Novel imaging biomarkers for inflammation, fibrosis and cancer
The main focus of our team is translational research in medical imaging for the development and validation of novel imaging biomarkers in inflammation fibrosis and cancer. Our efforts range from fundamental research in imaging methodologies to applied research in hepatic and abdominal diseases.
Our methodological developments bring improvements in terms of imaging speed, and have applications in the quantitative imaging of organ function by MRI (diffusion, perfusion, elastography, suceptibility) as well as in novel tracers for cellular imaging. These developments are first validated by an experimental stage on thin tissue sections and by small animal research. Once the proofs of concepts are obtained, the novel technologies are transferred to the field of clinical imaging for increasing the understanding and improving the detection, characterization and treatment response monitoring of inflammation, fibrosis and cancer.
WP1: To validate the perfusion and hepatocytic transport parameters through the OATP/MRP organic anion transporter system at dynamic gadoxetate-enhanced magnetic resonance imaging (MRI) as biomarkers of liver function.
WP2: To develop and validate multifrequency MR elastography to quantify inflammation and fibrogenesis in the liver and the kidney and to study the tumor cell fate according to the visco-elastic properties of the microenvironment.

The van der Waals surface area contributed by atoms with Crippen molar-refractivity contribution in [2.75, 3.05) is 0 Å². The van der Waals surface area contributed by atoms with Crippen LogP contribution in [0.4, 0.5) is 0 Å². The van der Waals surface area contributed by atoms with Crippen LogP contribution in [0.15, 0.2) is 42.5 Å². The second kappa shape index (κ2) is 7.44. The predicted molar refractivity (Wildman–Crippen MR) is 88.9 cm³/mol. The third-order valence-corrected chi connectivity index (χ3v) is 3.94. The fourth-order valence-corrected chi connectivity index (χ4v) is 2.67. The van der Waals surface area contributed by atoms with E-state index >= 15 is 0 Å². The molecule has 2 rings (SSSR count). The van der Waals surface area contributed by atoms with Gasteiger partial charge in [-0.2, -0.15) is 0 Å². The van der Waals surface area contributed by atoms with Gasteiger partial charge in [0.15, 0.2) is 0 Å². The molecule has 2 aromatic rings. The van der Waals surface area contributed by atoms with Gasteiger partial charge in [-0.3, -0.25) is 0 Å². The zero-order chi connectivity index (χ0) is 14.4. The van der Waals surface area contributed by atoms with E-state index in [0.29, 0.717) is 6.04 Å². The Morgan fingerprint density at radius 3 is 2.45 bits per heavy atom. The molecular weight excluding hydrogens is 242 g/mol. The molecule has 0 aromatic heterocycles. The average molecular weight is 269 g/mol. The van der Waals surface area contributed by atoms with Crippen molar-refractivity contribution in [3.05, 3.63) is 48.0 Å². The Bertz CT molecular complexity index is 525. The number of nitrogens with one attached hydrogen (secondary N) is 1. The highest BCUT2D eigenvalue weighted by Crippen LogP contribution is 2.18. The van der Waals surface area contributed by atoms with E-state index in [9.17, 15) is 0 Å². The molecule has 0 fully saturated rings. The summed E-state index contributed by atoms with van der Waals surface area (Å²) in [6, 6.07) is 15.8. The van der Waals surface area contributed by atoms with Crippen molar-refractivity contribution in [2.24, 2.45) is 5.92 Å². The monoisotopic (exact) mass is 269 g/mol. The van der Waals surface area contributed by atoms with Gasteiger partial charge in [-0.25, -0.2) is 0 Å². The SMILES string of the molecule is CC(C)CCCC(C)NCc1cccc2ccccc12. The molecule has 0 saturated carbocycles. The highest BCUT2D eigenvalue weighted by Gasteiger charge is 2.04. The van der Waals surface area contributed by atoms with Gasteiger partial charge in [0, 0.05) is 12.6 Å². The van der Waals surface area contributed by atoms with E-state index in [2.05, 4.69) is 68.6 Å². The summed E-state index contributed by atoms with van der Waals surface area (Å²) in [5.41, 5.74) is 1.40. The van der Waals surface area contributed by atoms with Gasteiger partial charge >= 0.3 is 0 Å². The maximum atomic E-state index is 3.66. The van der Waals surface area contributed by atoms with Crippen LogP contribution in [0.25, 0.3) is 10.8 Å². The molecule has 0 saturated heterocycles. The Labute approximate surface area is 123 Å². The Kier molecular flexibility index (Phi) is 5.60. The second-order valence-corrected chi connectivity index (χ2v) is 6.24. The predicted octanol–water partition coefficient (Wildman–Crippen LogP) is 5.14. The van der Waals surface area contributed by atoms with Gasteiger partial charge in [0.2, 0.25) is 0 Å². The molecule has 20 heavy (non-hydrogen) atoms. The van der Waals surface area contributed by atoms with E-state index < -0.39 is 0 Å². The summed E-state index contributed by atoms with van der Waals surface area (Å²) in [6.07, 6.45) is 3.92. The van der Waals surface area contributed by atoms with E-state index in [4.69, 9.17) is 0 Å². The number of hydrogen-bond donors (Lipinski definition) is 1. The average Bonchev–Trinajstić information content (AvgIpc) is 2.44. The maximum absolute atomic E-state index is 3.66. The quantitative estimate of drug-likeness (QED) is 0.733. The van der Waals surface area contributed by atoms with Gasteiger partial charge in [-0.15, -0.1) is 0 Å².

WP3: To assess the role of advanced methods in diffusion-weighted MRI (DWI), including oscillating gradient DWI, for the early quantification of tumor response to treatment (Fig. 2).
WP4: To assess the role of fatty acid composition at multi-echo gradient-echo MR imaging in the diagnosis of non-alcoholic steatohepatitis and in the development of hepatocellular carcinoma.
WP5: To assess inflammation with susceptibility imaging enhanced with gadolinium or iron-loaded particles and liposomes.
Fig. 1: Parametric maps of perfusion and liver function obtained with gadoxetate-enhanced MR imaging. Local figures of hepatic perfusion (Deb. total), arterial fraction (IPH), regional blood volume (VSR) , mean transit time (TTM), hepatocytic extraction fraction (Fract. extraction) and hepatocytic uptake rate (Deb. d’extraction).
Fig. 2: Changes of apparent diffusion coefficients (ADC) measured with MR imaging in nude mice xenografted with human colorectal cancer. Left image is performed before treatment and right image after 2 weeks of cetuximab treatment. Red voxels identify necrotic regions